- Wine Cellar – The castle’s great central tower is placed in the courtyard that is accessible by climbing a wooden staircase. We will now tour the wine cellar, which has a 17th-century interior.
- Castle Kitchen – The Gothic Hall Building, built in 1435, has a kitchen on its first floor. The noble family typically ate in their hall upstairs, keeping the kitchen entirely for the servants.
- Bed Chamber – The noble family’s bed chamber is the initial area on the upper level. It is adorned with wood paneling, a canopied four-poster bed, a cradle, and a seating and reading space in the window niche. It was one of few rooms in the castle with a stove for heating.
- Great Hall – The majestic Great Hall the focus of courtly life. A tiny hole in the exterior wall accesses the medieval privy. In the mixed living and eating hall, free time was used playing chess or composing music while enjoying the rare entertainment of traveling singers who also shared stories and news.
- Chapel – We then go into the chapel, which dates to the 14th century and forms a section of the chapel tower. At first sight, the chapel seems tiny, but we must realize that the noble family would only utilize it for regular prayers and services. A figure of the Rhenish Virgin Mary from the 15th century can be seen in the niches.
- Rhine Wing – The Rhine Wing, the most current structure built in 1706, is accessed via a small stairway carved into the wall that passes the castle chaplain’s seat.
- Armoury – Our next visit is among the tour’s highlights: the “Gimbel Collection,” a gathering of 12 life-size figures from 1880 that depicts the growth of weapons and armor from old to modern times. Both original items and highly accurate copies of armor are on display. Coins, glass, arrowheads, dice, and other items from excavation work done in and around castle grounds are shown in a glass cabinet.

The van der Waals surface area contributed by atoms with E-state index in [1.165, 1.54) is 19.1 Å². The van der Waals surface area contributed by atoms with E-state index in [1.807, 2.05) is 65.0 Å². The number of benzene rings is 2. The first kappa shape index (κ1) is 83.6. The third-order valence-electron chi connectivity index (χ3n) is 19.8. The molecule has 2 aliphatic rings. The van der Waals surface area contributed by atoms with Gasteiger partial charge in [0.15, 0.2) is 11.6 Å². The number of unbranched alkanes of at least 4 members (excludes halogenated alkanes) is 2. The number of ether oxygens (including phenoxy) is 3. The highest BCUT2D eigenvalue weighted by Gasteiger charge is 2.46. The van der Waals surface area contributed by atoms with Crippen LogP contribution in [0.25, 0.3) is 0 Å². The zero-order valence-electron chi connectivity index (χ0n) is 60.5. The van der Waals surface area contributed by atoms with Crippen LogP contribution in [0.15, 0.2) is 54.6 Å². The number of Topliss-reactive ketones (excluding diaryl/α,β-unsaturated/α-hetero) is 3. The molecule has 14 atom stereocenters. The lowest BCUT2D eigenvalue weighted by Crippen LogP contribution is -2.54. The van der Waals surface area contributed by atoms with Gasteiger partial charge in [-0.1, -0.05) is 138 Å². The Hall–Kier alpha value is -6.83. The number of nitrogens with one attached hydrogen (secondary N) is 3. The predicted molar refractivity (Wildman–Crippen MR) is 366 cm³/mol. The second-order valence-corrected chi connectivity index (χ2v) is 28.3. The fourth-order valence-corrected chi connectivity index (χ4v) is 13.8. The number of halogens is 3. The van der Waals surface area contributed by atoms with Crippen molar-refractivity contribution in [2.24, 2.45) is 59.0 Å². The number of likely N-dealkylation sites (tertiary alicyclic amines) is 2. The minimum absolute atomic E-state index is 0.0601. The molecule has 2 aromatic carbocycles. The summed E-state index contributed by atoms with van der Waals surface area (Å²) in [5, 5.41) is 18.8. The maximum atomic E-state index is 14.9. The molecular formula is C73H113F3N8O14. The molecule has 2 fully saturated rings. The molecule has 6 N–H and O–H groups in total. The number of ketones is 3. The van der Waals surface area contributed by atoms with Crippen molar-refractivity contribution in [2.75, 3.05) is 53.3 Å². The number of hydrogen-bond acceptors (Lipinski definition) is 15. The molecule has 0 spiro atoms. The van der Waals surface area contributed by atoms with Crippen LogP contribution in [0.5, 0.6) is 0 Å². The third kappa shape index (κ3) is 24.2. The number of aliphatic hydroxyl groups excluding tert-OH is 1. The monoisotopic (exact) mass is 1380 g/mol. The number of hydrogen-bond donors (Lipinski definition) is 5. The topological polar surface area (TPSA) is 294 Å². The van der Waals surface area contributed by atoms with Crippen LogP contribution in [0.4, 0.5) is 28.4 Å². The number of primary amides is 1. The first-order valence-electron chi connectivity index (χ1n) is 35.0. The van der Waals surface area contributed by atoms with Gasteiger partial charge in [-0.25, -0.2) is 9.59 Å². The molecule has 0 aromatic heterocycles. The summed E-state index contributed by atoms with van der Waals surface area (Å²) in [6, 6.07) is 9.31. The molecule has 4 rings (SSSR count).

- Keep – The small keep that acts as a status thing and watchtower instead of a residential structure meets us at the center of the courtyard. Founded in 1239, the lower section, and expanded in 1468, is the top section. There’s no emergency exit at all, and people cannot pass one another on the stairs due to the tiny, steep, uneven stairwell in the center of the tower.
- Former Stables – A temporary exhibition on torture and punishment in the Middle Ages and early Modern eras is on show in the oldest part of the castle, the Romanesque Palas basement, which once held the horse stables.
- Blacksmith’s Workshop – We can get a great idea of what a late medieval forge would seem like from the small space carved out of the rock.
The Eppstein family built Marksburg Castle in 1100, one of only two to stay intact. This is certainly a castle you shouldn’t miss if you’re considering a trip to the region and aren’t sure which to pick. The booklet only covers a few highlights, and you’ll miss some really interesting details; therefore, if you wish to see and understand the majority of you’re the Marksburg castle tour, you should take an English-speaking guided tour.
When does Marksburg Castle open?
Apart from Christmas Eve and Christmas Day, Marksburg Castle is accessible all year. Late March to October: 10:00–17:00. It is accessible from 11:00 to 16:00 from November through late March.
How can I get to Marksburg Castle?
Parking is available in the park at the top of the hill if you drive. Otherwise, you’ll have to walk or hire a taxi. But getting to the castle on foot is a difficult 30-minute walk.
Do they allow solo tours to Marksburg Castle?
Self-guided tours are not possible at this location. Only a 50-minute guided tour is offered for visiting this castle.